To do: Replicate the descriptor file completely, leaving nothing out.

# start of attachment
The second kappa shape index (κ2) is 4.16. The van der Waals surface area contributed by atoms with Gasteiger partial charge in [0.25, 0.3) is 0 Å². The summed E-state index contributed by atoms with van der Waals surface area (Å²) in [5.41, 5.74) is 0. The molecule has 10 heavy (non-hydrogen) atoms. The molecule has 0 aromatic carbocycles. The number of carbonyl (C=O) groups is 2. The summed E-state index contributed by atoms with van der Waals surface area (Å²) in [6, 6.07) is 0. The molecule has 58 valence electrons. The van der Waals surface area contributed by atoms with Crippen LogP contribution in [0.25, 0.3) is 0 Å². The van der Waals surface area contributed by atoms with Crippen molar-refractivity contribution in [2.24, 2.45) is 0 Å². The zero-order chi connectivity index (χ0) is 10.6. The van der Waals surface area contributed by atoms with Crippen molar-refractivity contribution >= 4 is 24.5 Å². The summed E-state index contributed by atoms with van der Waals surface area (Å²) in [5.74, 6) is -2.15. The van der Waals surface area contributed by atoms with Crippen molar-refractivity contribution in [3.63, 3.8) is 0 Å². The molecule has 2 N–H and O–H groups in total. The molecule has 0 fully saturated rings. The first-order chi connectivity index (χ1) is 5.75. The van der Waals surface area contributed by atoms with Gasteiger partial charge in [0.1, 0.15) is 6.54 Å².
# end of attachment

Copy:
The second kappa shape index (κ2) is 4.16. The van der Waals surface area contributed by atoms with Gasteiger partial charge in [0.25, 0.3) is 0 Å². The summed E-state index contributed by atoms with van der Waals surface area (Å²) in [5.41, 5.74) is 0. The molecule has 10 heavy (non-hydrogen) atoms. The molecule has 0 aromatic carbocycles. The number of carbonyl (C=O) groups is 2. The summed E-state index contributed by atoms with van der Waals surface area (Å²) in [6, 6.07) is 0. The molecule has 58 valence electrons. The van der Waals surface area contributed by atoms with Crippen LogP contribution in [0.25, 0.3) is 0 Å². The van der Waals surface area contributed by atoms with Crippen molar-refractivity contribution in [2.24, 2.45) is 0 Å². The zero-order chi connectivity index (χ0) is 10.6. The van der Waals surface area contributed by atoms with Crippen molar-refractivity contribution >= 4 is 24.5 Å². The summed E-state index contributed by atoms with van der Waals surface area (Å²) in [5.74, 6) is -2.15. The van der Waals surface area contributed by atoms with Crippen molar-refractivity contribution in [3.63, 3.8) is 0 Å². The molecule has 2 N–H and O–H groups in total. The molecule has 0 fully saturated rings. The first-order chi connectivity index (χ1) is 5.75. The van der Waals surface area contributed by atoms with Gasteiger partial charge in [0.1, 0.15) is 6.54 Å².